Biden campaign slams Warren's health care transition plan: It's full of 'flips and twists'

Biden campaign slams Warren's health care transition plan: It's full of 'flips and twists'
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Former Vice President Joe BidenJoe BidenThe media have fallen out of love with Bernie, but have voters? Top Zelensky aide refutes Sondland testimony The great AI debate: What candidates are (finally) saying about artificial intelligence MORE’s White House campaign panned Sen. Elizabeth WarrenElizabeth Ann WarrenThe media have fallen out of love with Bernie, but have voters? Buttigieg surrogate on candidate's past consulting work: 'I don't think it matters' Steyer rolls out 5B plan to invest in historically black colleges MORE’s (D-Mass.) new plan to transition the country to a “Medicare for All” system, accusing her of trying to “muddy the waters.”

“Having discovered how problematic her embrace of Medicare for All has become — its ending of private health coverage, its punishment of states and employers who have done the right thing, its elimination of millions of jobs, its tax increase on the middle class — Senator Warren is now trying to muddy the waters even further,” Biden’s deputy campaign manager Kate Bedingfield said in a statement. 

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“What started out as ‘mathematical gymnastics’ have been replaced by a full program of flips and twists covering every element of her plan,” she added. “This latest plan will also delay the introduction of her full Medicare for All proposal as far as three years into her term, after the midterms — a move that doesn't exactly address the urgency of now.”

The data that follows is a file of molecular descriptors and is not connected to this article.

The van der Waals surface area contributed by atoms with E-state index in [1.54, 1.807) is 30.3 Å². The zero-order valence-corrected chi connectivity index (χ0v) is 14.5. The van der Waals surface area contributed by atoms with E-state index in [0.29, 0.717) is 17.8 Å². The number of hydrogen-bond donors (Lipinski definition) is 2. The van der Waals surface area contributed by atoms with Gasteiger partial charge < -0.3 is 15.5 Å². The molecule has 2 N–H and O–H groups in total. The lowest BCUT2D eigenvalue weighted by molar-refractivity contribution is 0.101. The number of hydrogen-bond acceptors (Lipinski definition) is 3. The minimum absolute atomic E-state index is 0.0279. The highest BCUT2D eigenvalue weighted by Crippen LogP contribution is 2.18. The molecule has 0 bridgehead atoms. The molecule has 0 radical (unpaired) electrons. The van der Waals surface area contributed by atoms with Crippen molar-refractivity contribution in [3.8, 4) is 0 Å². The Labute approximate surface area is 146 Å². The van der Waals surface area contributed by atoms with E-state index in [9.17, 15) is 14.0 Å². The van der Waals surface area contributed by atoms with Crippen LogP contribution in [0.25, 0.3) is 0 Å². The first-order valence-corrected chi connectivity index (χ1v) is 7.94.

Biden, the leading centrist in the crowded 2020 primary field, has repeatedly butted heads with Warren, a vocal progressive who is widely seen as a chief challenger in the nominating contest.

The former vice president has frequently gone after her Medicare for All plan, which would eliminate private insurance and, he and other critics claim, raise taxes on middle class families. 

However, Warren says her $20.5 trillion proposal would not include tax hikes on the middle class.

The Massachusetts lawmaker released a plan Friday that would gradually move the country toward Medicare for All over the course of three years. 

Her transition process would include building support for Medicare for All in her first 100 days in office, with the first step entailing passing legislation to boost the availability of government-run insurance while temporarily allowing people to keep their private insurance plans.

“Her latest Friday news dump on this subject doesn't change the reality that Medicare for All will deny Americans the right to choose their insurance by eliminating employer-sponsored insurance, punish employers and states who have done right by their employees by providing robust health care plans and raising taxes for working people in this country,” Bedingfield said.

Biden has proposed his own plan to expand the Affordable Care Act and offer a public option to those who choose to rely on a government-run plan.

Health care has emerged as a microcosm of the intraparty battle raging between centrists and progressives, with moderates like Biden fearing Medicare for All is too liberal and will turn off swing voters, while progressives say bold plans are needed to energize the party’s base.

“We’re not going to beat Donald TrumpDonald John TrumpSanders urges impeachment trial 'quickly' in the Senate US sending 20,000 troops to Europe for largest exercises since Cold War Barr criticizes FBI, says it's possible agents acted in 'bad faith' in Trump probe MORE next year with double talk on health care, and we’re not going to beat him with a plan that hikes taxes on the middle-class, kicks Americans off their private insurance, and kills millions of jobs," Bedingfield said.

"That’s why Joe Biden’s plan builds on Obamacare by giving everyone the choice to join a Medicare-like public option and expanding access and subsidies to make health care affordable for all Americans," she added.